Pretty much the norm for me for a very long time. At least my browsers don't crash as much as they used to and I no longer run out of RAM.
No. There are some who automatically smear others as fanboys inappropriately but if you've spent any time at all on tech sites and read the comments, there are truly diehard fanboys of all stripes out there.
"These days"? How old are you?
It was established a long time ago that CO2 and H2O absorb different IR bands. Since H2O will quickly precipitate out of the atmosphere, raising the overall temp is the only way to keep higher levels in the air for a long time. Higher concentrations of CO2, methane, or other GHGs, assuming no or very little change in insolation, is how the water vapor feedback increases significantly and stays that way.
From your linked PDF - "The agreement of the reconstruction of the temperature history using only the six strongest components of the spectrum, with M6, shows that the present climate dynamics is dominated by periodic processes. This does NOT rule out a warming by anthropogenic inuences such as an increase of
atmospheric CO2(bolding and emphasis mine)
All the records examined in this paper were in a time period where GHG levels were significantly lower than at present and the dominant climate forcings would have been natural ones such as insolation, and volcanic eruptions.
Our use of fossil fuels have complicated the issue by adding significantly large amounts of both warming and cooling agents into the mix. But a net positive heat balance cannot simply be handwaved away into a "periodic oscillation". The heat has to go somewhere and wherever that may be, it will have an impact.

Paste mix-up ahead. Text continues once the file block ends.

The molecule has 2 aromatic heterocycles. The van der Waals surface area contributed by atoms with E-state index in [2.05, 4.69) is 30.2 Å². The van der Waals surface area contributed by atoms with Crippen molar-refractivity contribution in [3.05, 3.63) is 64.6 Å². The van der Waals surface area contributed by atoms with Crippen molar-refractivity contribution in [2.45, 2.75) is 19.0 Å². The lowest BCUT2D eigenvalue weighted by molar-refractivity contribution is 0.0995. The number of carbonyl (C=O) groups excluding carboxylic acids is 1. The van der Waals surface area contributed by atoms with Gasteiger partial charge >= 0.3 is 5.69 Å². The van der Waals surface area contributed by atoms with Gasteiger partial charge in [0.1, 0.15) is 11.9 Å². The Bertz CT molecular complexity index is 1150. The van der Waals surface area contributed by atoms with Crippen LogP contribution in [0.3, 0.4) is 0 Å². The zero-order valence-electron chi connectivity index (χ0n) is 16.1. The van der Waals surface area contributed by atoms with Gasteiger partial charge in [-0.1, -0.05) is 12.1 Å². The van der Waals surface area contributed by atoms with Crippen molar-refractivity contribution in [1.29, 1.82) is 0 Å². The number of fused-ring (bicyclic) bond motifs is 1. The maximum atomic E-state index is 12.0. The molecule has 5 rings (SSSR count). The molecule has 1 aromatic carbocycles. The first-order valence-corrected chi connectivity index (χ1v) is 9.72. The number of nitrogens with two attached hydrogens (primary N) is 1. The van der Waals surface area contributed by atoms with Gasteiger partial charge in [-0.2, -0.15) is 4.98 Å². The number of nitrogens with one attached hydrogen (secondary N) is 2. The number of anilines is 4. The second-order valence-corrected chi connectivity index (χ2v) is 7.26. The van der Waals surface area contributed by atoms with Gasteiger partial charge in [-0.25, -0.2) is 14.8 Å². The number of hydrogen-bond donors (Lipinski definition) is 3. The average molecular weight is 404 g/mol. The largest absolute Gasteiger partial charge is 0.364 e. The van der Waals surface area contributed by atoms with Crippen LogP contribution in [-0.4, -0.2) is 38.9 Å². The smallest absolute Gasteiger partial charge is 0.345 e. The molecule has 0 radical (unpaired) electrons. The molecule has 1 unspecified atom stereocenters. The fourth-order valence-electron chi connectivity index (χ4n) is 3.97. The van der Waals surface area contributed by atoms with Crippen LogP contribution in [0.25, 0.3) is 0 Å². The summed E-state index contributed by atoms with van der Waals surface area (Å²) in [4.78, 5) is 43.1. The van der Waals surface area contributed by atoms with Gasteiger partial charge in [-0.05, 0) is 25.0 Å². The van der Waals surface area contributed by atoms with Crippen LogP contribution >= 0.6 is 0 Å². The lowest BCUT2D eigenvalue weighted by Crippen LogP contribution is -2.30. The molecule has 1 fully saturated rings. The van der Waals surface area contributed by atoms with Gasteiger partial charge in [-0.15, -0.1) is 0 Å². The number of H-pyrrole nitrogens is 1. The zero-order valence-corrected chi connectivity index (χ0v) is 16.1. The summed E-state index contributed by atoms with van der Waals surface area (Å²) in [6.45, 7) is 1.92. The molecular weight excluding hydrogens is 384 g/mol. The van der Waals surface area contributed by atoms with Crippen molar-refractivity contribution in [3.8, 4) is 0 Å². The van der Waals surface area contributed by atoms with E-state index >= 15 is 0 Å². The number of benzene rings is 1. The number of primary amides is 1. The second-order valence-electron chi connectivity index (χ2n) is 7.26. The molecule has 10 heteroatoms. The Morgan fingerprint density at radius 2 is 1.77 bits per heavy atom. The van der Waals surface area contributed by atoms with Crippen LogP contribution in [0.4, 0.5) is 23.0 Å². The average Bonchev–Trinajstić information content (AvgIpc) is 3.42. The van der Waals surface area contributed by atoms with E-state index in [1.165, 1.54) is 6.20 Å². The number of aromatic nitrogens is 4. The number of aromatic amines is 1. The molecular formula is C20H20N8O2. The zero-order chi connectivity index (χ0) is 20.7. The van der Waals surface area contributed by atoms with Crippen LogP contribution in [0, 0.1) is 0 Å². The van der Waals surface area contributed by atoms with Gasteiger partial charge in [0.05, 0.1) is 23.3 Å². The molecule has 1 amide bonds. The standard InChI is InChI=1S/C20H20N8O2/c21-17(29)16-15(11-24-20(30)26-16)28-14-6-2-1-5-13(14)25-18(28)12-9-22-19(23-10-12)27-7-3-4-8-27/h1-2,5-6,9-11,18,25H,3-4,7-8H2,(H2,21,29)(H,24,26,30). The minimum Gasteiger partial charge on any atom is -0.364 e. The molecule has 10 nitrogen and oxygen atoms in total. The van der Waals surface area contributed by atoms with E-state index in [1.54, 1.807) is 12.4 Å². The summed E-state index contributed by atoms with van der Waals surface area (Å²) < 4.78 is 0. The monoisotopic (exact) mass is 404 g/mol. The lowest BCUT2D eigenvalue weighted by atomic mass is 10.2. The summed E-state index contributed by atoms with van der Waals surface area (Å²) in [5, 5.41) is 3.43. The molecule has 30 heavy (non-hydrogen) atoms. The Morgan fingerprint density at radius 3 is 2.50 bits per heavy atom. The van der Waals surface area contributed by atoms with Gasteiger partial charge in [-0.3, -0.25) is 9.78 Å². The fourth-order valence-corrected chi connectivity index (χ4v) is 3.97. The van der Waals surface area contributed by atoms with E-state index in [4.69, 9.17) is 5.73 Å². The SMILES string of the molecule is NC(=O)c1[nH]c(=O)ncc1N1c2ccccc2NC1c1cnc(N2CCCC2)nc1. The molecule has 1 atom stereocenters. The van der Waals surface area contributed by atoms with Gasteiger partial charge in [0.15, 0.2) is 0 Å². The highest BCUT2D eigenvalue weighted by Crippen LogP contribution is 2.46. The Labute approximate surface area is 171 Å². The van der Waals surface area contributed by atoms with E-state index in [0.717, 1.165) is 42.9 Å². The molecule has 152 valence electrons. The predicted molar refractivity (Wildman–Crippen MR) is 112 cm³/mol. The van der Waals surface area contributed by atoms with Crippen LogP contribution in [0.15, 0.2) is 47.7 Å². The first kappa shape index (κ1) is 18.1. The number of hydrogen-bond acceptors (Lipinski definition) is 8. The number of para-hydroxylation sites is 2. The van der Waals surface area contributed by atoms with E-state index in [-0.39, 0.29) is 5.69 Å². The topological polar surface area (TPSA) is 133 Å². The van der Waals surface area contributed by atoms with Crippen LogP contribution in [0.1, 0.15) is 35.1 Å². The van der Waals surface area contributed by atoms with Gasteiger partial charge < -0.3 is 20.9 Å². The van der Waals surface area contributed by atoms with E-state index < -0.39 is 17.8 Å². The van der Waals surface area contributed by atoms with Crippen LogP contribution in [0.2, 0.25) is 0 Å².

Whether or not the impact is significant and long-term is a longer discussion.
Not all of them and it doesn't matter. Necessities are not about comfort but about the bare minimums for survival. There are over a billion who live cradle-to-grave without any of the GP poster's "necessities"
Why are those necessities? Our forebears got along for a very long time without having any of those things provided at their doorsteps by the government.
I'm not inside US borders.
By your blinkered "thinking", all research that doesn't produce instant results is wasted.
Most of those same home users might get by with 512 - 1GB RAM and a 1$10 AGP video card; but with millions having multigigabyte machines with vector processor GPUs, the potential for cheap, powerful distributed processing is enormous - if you can convince them to give up a few hours of CPU time occasionally.
Otherwise, well, it's probably just a waste electricity although PCs have been pretty darned efficient in the last few years.
Someone tried to sell Belgium on eBay back in 2007; bidding got up to $14 million before the auction was cancelled.
Would have been amusing to see just how high it could have gone.
Hey, that's a good show.
That 982 MWh or 41 MW sounds impressive or 31000 homes sounds impressive until you realize that 5 - 7 million homes are built in the US alone every year.
I'm all for finding more efficient ways to do things but we can likely realize much greater benefit from the traditional financial institutions cleaninp up their act than from halting the wasteful mining of bitcoins.
If it'll make you happy, perhaps Bitcoin mining can be done only when power is cheapest.
He simply wanted to say "fungible"